Correlation between ontogenetic dietary shifts and venom variation in Australian brown snakes (Pseudonaja)

Cipriani, Vittoria, Debono, Jordan, Goldenberg, Jonathan, Jackson, Timothy N. W., Arbuckle, Kevin, Dobson, James, Koludarov, Ivan, Li, Bin, Hay, Chris, Dunstan, Nathan, Allen, Luke, Hendrikx, Iwan, Kwok, Hang Fai and Fry, Bryan G. (2017) Correlation between ontogenetic dietary shifts and venom variation in Australian brown snakes (Pseudonaja). Comparative Biochemistry and Physiology C-Toxicology & Pharmacology, 197 53-60. doi:10.1016/j.cbpc.2017.04.007


Author Cipriani, Vittoria
Debono, Jordan
Goldenberg, Jonathan
Jackson, Timothy N. W.
Arbuckle, Kevin
Dobson, James
Koludarov, Ivan
Li, Bin
Hay, Chris
Dunstan, Nathan
Allen, Luke
Hendrikx, Iwan
Kwok, Hang Fai
Fry, Bryan G.
Title Correlation between ontogenetic dietary shifts and venom variation in Australian brown snakes (Pseudonaja)
Formatted title
Correlation between ontogenetic dietary shifts and venom variation in Australian brown snakes (Pseudonaja)
Journal name Comparative Biochemistry and Physiology C-Toxicology & Pharmacology   Check publisher's open access policy
ISSN 1878-1659
1532-0456
Publication date 2017-07-01
Sub-type Article (original research)
DOI 10.1016/j.cbpc.2017.04.007
Open Access Status Not yet assessed
Volume 197
Start page 53
End page 60
Total pages 8
Place of publication Philadelphia, PA, United States
Publisher Elsevier
Language eng
Formatted abstract
Venom is a key evolutionary trait, as evidenced by its widespread convergent evolution across the animal kingdom. In an escalating prey-predator arms race, venoms evolve rapidly to guarantee predatory or defensive success. Variation in venom composition is ubiquitous among snakes. Here, we tested variation in venom activity on substrates relevant to blood coagulation among Pseudonaja (brown snake) species, Australian elapids responsible for the majority of medically important human envenomations in Australia. A functional approach was employed to elucidate interspecific variation in venom activity in all nine currently recognised species of Pseudonaja. Fluorometric enzymatic activity assays were performed to test variation in whole venom procoagulant activity among species. Analyses confirmed the previously documented ontogenetic shift from non-coagulopathic venom in juveniles to coagulopathic venom as adults, except for the case of P. modesta, which retains non-coagulopathic venom as an adult. These shifts in venom activity correlate with documented ontogenetic shifts in diet among brown snakes from specialisation on reptilian prey as juveniles (and throughout the life cycle of P. modesta), to a more generalised diet in adults that includes mammals. The results of this study bring to light findings relevant to both clinical and evolutionary toxinology.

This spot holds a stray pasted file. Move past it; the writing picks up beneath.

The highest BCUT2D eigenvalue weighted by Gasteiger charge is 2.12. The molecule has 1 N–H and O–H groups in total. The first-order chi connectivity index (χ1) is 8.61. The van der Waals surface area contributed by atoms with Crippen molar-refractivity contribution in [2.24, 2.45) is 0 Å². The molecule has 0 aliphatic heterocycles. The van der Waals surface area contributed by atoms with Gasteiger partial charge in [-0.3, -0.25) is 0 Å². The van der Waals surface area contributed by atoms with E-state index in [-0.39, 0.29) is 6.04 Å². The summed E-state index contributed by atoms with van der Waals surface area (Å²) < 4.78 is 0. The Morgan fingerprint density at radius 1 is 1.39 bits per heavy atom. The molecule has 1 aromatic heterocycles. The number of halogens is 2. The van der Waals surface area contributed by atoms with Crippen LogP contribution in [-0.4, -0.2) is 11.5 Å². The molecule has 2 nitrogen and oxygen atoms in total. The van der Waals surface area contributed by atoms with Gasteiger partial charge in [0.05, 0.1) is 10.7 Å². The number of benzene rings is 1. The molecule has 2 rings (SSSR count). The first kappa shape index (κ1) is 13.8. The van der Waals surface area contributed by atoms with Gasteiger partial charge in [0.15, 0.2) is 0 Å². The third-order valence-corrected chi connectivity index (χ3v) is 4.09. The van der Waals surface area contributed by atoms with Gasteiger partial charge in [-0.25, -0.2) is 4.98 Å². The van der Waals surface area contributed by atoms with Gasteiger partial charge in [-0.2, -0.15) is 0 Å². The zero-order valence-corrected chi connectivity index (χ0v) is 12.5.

Keyword Diet
Enzymatic activity
Pseudonaja brown snake
Toxin
Venom
Venom evolution
Q-Index Code C1
Q-Index Status Provisional Code
Institutional Status UQ

Document type: Journal Article
Sub-type: Article (original research)
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